Grant will fund Lawrence village streets reconstruction

    LAWRENCE - The Village of Lawrence  has been notified that it will receive a Transportation Economic Development Fund (TEDF) grant to help with the completion of road construction projects for the 2020 fiscal year. The Village was recently awarded a TEDF matching fund grant of $94,500 to help cover the costs of a mill and fill from East St. Joseph Street to the end of Blackman Street, as well as the removal and replacement of a culvert at the creek crossing.
    The funds will also cover a mill and fill on South Street from Paw Paw Street to Blackman Street. A mill and fill is a structural pavement reconstruction that involves the removal of the existing surface layer and restores it to a “like new” condition. The total cost for both projects is an estimated $189,000.
    Lawrence is one of 23 villages and cities across the state with populations less than 10,000 to receive road funding grants through a second round of funding awarded through the new Community Service Infrastructure Fund (CSIF) program.
    Lawrence Village Manager Dan Faulkner said, “The grant will help with our road reconstruction as the village prepares for the  Van Buren Cass District  Health Department’s future move from County Road 681 to  its  new site - a partnership with the Van Buren Intermediate School District, serving county residents from the Van Buren Technology Center.”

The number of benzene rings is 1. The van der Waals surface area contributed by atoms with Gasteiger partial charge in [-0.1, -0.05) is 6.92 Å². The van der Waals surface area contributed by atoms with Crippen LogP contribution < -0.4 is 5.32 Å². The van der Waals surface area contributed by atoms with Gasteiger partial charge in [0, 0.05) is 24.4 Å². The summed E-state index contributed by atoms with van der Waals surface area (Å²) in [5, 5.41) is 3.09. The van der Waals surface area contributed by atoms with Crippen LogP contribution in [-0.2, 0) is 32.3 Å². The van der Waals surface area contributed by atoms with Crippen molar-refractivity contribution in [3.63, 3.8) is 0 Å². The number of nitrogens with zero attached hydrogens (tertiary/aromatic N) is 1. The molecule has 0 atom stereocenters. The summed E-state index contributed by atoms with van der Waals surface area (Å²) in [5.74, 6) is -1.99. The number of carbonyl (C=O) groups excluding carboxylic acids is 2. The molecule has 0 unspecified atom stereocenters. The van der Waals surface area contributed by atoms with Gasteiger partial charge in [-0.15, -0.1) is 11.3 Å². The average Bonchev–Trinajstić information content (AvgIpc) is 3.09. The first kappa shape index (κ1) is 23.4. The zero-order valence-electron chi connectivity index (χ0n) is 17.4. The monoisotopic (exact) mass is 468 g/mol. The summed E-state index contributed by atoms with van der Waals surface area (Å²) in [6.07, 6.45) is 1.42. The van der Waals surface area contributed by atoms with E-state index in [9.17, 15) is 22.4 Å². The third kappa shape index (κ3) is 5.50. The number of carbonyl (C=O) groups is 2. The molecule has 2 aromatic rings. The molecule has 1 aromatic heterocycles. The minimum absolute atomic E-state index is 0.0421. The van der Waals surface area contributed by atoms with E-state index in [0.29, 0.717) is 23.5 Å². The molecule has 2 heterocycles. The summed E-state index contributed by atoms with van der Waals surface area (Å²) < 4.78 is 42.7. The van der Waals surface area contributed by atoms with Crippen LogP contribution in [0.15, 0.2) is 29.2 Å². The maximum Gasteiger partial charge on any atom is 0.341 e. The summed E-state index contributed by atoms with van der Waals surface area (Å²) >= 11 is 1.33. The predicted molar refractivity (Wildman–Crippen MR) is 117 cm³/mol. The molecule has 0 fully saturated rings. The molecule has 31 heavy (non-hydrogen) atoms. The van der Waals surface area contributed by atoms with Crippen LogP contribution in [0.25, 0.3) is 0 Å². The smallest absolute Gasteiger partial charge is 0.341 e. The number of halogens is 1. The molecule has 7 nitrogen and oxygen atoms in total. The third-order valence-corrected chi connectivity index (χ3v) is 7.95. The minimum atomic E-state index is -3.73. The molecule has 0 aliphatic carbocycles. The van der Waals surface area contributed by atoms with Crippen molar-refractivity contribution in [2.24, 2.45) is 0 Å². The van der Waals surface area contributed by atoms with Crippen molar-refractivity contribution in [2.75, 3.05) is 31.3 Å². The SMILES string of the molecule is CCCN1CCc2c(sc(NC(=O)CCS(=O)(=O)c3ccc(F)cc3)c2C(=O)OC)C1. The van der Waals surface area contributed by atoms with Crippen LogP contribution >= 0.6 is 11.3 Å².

State Rep. Beth Griffin, of Mattawan, noted,“These grant dollars are crucial to helping the Village of Lawrence pay for long-term improvements to these roads, as opposed to just temporary fixes. I’m thankful to MDOT for investing in our Southwest Michigan infrastructure.”
    Established by the state Legislature in December 2018 and administered by MDOT, the CSIF is a stop-gap program to help fund road projects in small communities. Successful projects were selected, in part, because they are paired with planned infrastructure work, coordinated with other road agencies, focused on extending the useful life of the road, and lacked other funding sources.
    Grant awards range from $24,000 to $250,000 for road resurfacing, culvert replacement, pavement crack sealing and shoulder paving.
        Enacted in 1987 and reauthorized in 1993, the TEDF helps finance highway, road and street projects that are critical to the movement of people and products, and for getting workers to their jobs, materials to growers and manufacturers, and finished goods to consumers.
    For more information,

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